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Updated Jul 14, 2012 - 10:55 am

Educational apps the smart way to keep kids entertained

For years, parents struggled with the seemingly
impossible task of keeping their children entertained
while waiting. Whether it was waiting to be seated at a
restaurant or waiting for someone to be discharged from
the hospital, kids get bored and they get bored quickly.
So when tablets and smartphones came into prominence, with
all their easy-to-play games, many parents rejoiced.

However, the time for celebrations has not quite come.
Even though an iPad does a much better job of keeping
children busy than a baggie of Cheerios, there is no real
intrinsic value in Angry Birds. For parents desirous of
apps and games that are not only entertaining but
educational, I have thrown together a list of
today’s best tools to keep your kids from tearing up
Red Lobster out of boredom.

Redshift, Apple App Store, $11.99

As an unrepentant astronomy fanatic, I cannot recommend
Redshift highly enough. Getting kids interested in
astronomy is about as hard as getting them to watch
fireworks. Redshift is designed for both the iPhone and
iPad and features a complete 3D model of the closer part
of our galaxy. Beyond allowing exploration of over 100,000
stars and their associated celestial bodies, the app also
allows you to enter orbit around these bodies to study
them further.

Another feature made famous by an iPhone commercial allows
you to point your phone at the sky and watch as it labels
the stars and galaxies you’re looking at in real
time. Forget Angry Birds in Space, Redshift is the best
“space” for your kids to play in.

Phone for Kids, Apple App Store, $1.99

For parents looking for more of a bang for their buck, it
doesn’t get much better than Phone for Kids for the
iPhone and iPad. Built with young children (babies and
toddlers) in mind, the app features 24 educational
activities that help kids learn anything from numbers to
their ABCs. Feel free to try out the free version of the
app — which features six of the 24 games —
before deciding if it’s right for you.

Kids Preschool Puzzle, Android Marketplace, $2.99

Studies have shown that one of the best ways to cultivate
young minds is with constant challenges like puzzles and
brain teasers. Kids Preschool Puzzle is an excellent
example of that. Teaching children basic shapes, animal
names and letters, the game allows children to drag puzzle
pieces into their appropriate place. The game is simple
and easy to pick up. Developed by acclaimed preschool game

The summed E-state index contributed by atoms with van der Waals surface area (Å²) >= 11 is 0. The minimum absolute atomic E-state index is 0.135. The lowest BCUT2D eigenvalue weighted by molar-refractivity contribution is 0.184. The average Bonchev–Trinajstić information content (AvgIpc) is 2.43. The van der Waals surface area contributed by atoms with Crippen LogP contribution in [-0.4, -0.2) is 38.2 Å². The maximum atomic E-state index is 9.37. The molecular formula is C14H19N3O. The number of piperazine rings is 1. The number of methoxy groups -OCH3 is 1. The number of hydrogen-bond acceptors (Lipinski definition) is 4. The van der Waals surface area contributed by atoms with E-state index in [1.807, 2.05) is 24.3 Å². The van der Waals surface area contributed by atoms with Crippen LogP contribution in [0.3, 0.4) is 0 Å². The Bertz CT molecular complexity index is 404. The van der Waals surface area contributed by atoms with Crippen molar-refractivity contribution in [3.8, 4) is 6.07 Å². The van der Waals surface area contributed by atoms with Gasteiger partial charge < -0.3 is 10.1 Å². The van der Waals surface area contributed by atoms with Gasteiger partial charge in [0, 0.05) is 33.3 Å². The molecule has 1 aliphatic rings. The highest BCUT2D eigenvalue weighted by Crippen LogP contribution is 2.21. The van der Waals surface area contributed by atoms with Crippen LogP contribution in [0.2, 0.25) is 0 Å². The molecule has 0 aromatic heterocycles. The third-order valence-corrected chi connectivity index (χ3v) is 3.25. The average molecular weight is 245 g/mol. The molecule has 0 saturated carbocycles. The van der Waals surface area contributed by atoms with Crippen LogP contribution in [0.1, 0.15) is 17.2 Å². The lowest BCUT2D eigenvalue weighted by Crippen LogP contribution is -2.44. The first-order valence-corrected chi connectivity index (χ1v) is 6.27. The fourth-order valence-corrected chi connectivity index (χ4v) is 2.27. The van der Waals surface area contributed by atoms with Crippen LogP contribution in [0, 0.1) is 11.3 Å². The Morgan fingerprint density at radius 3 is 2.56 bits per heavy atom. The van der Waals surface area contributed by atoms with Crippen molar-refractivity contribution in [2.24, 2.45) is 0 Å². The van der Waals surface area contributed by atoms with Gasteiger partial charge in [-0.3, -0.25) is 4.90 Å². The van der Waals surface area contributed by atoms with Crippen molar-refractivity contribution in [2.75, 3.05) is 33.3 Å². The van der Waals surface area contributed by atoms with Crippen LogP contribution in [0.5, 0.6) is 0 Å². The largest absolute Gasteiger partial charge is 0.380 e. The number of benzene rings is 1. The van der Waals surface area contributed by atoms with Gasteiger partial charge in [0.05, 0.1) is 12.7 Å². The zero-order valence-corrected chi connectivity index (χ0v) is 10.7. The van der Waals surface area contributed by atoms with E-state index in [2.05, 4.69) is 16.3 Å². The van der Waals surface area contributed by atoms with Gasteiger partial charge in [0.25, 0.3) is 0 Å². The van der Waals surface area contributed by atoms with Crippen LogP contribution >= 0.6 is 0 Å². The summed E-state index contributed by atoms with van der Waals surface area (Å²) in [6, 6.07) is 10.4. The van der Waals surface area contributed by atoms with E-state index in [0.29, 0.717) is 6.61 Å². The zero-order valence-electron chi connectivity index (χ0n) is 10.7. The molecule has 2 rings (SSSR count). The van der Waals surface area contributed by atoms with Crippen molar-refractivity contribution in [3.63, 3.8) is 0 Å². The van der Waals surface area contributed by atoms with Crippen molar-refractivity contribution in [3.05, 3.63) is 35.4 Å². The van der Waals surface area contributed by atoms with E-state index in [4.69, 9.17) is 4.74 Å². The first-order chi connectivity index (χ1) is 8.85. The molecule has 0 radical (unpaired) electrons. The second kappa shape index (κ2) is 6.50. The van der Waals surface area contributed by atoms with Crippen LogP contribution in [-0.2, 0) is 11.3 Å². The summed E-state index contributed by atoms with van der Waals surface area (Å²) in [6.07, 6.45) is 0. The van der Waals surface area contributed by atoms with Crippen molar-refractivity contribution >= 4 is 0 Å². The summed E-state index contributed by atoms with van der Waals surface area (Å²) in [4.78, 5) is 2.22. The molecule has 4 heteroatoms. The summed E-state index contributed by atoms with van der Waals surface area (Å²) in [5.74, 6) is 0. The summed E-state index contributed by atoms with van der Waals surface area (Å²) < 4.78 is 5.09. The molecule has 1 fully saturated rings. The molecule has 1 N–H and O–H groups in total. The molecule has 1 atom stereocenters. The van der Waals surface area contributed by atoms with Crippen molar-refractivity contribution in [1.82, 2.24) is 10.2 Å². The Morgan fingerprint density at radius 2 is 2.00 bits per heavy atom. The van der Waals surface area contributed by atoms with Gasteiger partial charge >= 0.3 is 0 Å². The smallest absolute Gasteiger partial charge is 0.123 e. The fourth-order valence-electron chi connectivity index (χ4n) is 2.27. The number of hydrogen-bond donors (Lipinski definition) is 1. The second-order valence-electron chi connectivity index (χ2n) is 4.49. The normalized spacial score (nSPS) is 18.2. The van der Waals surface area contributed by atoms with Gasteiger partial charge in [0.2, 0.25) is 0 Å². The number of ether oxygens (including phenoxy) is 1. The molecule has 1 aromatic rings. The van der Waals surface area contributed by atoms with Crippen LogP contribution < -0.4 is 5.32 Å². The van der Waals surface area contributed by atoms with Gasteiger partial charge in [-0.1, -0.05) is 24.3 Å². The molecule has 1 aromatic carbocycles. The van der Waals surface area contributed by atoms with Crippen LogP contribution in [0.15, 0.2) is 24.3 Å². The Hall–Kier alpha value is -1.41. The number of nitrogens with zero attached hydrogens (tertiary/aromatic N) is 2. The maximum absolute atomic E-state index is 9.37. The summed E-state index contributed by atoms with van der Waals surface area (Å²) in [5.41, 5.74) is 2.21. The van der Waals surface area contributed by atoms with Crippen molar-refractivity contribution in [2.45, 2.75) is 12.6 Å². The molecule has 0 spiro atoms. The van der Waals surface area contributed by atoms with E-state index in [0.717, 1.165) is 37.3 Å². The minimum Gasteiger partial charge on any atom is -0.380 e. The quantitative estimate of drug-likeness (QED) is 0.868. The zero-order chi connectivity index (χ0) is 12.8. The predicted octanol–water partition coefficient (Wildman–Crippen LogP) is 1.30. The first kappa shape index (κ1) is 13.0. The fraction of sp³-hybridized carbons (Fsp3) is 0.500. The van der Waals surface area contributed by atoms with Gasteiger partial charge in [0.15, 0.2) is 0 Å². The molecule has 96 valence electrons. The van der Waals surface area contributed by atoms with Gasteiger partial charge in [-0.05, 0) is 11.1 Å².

developer Itellijoy, the game is accompanied by a number
of other preschool apps worth checking out, including Kids
Numbers and Math and Kids Learn to Read.

Callaway Digital Arts books, Apple App Store, $1.99

Receiving praise from Wired, Publishers Weekly and
Gizmodo, Callaway is one of the best children’s app
developers on the market today. Making reading a more
interactive experience, Callaway’s titles such as
Sesame Street: The Monster at the End of This Book and
Angelina Ballerina’s Bubble Pop make for an easier
introduction to reading. Using narration and touch
navigation, the books teach children how to recognize
words and associate their meaning. As interactive
storybooks go, they don’t get much better than
Callaway’s books. One of their most popular, Miss
Spider’s Tea Party, is currently free for a limited
time for anyone looking to check them out.

Word Wagon, Apple App Store, $1.99

Teaching kids basic phonics and spelling with what is
essentially a matching game, Word Wagon is a great game
for any children who are learning to or struggling with
reading. The game varies in difficulty, allowing children
to attempt spelling words without any hints. Visual and
audio cues are used well to help kids along. The game
features fun animations and voices that will make sure
your child is having fun while learning the basics of
language.

Toddler Tapping Zoo, Android Marketplace, $.99

A simpler title, definitely designed for babies and
toddlers, Toddler Tapping Zoo helps children learn animals
and the sounds they make. Not the best app for a crowded
area as the sounds quickly get annoying, but it can still
provide some solid entertainment for young children,
requiring nothing more than a tap on the screen. Using
realistic HD pictures instead of illustrations, the app
helps children learn what a variety of common animals
actually look like.

While I believe all of these apps are great learning
tools, they are in no way a substitute for real-world
learning. Indeed, children should learn about the world
around them first-hand, not at the end of yet another
glowing rectangle. They’ll have enough time for
those later. Childhood is about turning over rocks and
playing with bugs, not squishing them on a computer
screen. But if you’re caught between a rock and a
hard place (that is, a 45-minute wait for a table while
calming a crying toddler), these apps are the perfect
solution.

Nationally unacclaimed freelance
writer Jonathan Deesing has been writing for dozens of
weeks. His professional knowledge ranges from skiing to
Peruvian history and, of course, anything with buttons.
Check out his Twitter feed, @Deesing.

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